Counter-Strike: Global Offensive is set to have another explosive year in 2015.
The latest iteration of the venerable first-person shooter series is getting more attention from its developer, Valve. That includes more support at the competitive level, with numerous major tournaments slated for this year. Established esports organizations like Major League Gaming, which hosted the well-received X-Games Invitational in January, are getting involved, and both the player base and viewership continue to rise.
But as we stand on the precipice of even greater growth for the game, it’s worth looking back at where it all started, more than a decade ago. One of the most memorable aspects of those early days are the highlight reels, or “frag movies” as they were called at the time, that players and community members produced.
The first of these movies to really achieve widespread acclaim in the Counter-Strike community was “Frag or Die,” first released in 2002.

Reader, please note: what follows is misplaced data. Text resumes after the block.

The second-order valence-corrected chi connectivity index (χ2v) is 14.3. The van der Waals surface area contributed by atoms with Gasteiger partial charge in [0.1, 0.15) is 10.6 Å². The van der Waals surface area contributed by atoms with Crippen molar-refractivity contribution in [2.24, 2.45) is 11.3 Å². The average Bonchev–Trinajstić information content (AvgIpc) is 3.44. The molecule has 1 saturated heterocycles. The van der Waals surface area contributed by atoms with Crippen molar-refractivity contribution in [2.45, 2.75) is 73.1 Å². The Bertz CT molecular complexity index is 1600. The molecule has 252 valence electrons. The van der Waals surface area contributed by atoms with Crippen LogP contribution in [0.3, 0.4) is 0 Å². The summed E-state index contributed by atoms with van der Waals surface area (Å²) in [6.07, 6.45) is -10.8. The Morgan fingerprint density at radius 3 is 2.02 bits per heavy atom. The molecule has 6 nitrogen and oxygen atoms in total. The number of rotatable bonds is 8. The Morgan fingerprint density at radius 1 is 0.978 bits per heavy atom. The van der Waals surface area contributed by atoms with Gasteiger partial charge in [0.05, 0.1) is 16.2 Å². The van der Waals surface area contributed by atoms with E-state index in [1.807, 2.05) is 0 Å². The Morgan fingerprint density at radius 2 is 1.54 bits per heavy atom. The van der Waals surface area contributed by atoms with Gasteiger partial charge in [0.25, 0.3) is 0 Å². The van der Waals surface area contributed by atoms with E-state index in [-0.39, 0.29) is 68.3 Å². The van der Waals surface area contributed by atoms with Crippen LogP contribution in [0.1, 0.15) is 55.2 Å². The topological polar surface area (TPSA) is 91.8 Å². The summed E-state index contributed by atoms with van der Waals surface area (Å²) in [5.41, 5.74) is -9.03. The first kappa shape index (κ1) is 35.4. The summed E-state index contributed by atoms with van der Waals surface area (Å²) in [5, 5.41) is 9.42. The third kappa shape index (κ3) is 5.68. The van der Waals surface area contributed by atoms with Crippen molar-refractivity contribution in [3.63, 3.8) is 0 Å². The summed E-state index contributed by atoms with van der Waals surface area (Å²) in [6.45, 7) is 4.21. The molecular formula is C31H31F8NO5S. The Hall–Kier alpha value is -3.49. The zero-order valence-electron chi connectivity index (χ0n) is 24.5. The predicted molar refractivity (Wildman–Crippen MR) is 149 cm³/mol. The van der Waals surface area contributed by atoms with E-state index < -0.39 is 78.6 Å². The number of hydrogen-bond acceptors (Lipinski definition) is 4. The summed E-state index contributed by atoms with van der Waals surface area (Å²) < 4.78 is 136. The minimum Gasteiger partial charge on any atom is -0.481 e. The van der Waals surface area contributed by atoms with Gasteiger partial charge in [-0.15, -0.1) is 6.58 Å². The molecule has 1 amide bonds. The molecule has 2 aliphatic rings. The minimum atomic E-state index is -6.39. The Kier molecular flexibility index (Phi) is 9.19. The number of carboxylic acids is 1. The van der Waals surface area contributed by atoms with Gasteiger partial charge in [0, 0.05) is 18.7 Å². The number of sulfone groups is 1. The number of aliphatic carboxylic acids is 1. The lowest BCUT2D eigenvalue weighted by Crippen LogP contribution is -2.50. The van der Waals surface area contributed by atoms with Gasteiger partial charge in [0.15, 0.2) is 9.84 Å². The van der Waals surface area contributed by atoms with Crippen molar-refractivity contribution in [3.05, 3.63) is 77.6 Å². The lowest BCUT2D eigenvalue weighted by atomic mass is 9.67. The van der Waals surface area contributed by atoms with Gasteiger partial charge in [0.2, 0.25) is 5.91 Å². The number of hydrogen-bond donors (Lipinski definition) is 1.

Created by Andreas “bds” Thorstensson, the movie features clips taken from various versions of the game reaching all the way back to pre-1.0. It stars players like Jonas “Johnny R” Bollack, Erik “Da Bears” Stromberg and Emil “Heaton” Christensen, as well as such teams as Mafia, Nordic Division and X3.
Later entries increased the production values, such as heavily-produced and edited “Ruination.” Here, Griffin “Shaguar” Benger and Ola “Element” Moum have their talents on display.
Frag movies became a great way to show off your editing talents while also working with the game you loved. As a result, those production values just got more and more elaborate. By the time “Annihilation” had arrived, many movies overused editing techniques and had become hard to watch. This example, featuring Wiktor “Taz” Wojtas and Dennis “Walle” Wallenberg, shows the limit to which these amateur movie makers could push things while still maintaining watchability.
No list of classic Counter-Strike frag movies would be complete without an appearance by “Pubmasters.” Sure, some raised questions over whether the events in the highlight reel had been staged. But there’s no denying the entertainment value here, especially to those whose judgment will be tinted by a dose of warm nostalgia.
May the spirit of the Pubmasters live on in all of us.
Screengrab via Beerbatov/YouTube